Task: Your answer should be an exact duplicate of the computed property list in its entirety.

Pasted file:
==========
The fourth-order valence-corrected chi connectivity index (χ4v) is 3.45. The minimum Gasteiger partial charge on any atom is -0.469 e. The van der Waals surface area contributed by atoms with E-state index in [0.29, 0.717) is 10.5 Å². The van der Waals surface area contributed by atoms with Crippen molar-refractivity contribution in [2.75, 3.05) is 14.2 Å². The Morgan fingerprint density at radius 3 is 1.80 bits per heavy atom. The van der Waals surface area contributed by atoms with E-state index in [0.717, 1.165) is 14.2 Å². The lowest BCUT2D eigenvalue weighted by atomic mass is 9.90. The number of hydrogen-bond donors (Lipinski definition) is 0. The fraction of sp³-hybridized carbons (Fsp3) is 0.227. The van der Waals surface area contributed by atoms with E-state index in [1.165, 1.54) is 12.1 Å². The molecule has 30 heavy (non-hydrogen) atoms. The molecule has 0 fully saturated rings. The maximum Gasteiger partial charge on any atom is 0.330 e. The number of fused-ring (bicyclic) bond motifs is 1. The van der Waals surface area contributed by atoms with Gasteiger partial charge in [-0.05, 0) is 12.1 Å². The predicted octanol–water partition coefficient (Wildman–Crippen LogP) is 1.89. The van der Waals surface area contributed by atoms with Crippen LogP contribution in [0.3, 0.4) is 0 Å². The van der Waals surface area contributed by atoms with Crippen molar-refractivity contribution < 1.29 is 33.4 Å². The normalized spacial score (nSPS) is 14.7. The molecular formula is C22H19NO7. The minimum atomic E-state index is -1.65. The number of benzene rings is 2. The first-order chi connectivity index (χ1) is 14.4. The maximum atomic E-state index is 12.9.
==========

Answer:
The fourth-order valence-corrected chi connectivity index (χ4v) is 3.45. The minimum Gasteiger partial charge on any atom is -0.469 e. The van der Waals surface area contributed by atoms with E-state index in [0.29, 0.717) is 10.5 Å². The van der Waals surface area contributed by atoms with Crippen molar-refractivity contribution in [2.75, 3.05) is 14.2 Å². The Morgan fingerprint density at radius 3 is 1.80 bits per heavy atom. The van der Waals surface area contributed by atoms with E-state index in [0.717, 1.165) is 14.2 Å². The lowest BCUT2D eigenvalue weighted by atomic mass is 9.90. The number of hydrogen-bond donors (Lipinski definition) is 0. The fraction of sp³-hybridized carbons (Fsp3) is 0.227. The van der Waals surface area contributed by atoms with E-state index in [1.165, 1.54) is 12.1 Å². The molecule has 30 heavy (non-hydrogen) atoms. The molecule has 0 fully saturated rings. The maximum Gasteiger partial charge on any atom is 0.330 e. The number of fused-ring (bicyclic) bond motifs is 1. The van der Waals surface area contributed by atoms with Gasteiger partial charge in [-0.05, 0) is 12.1 Å². The predicted octanol–water partition coefficient (Wildman–Crippen LogP) is 1.89. The van der Waals surface area contributed by atoms with Crippen LogP contribution in [0.3, 0.4) is 0 Å². The van der Waals surface area contributed by atoms with Crippen molar-refractivity contribution < 1.29 is 33.4 Å². The normalized spacial score (nSPS) is 14.7. The molecular formula is C22H19NO7. The minimum atomic E-state index is -1.65. The number of benzene rings is 2. The first-order chi connectivity index (χ1) is 14.4. The maximum atomic E-state index is 12.9.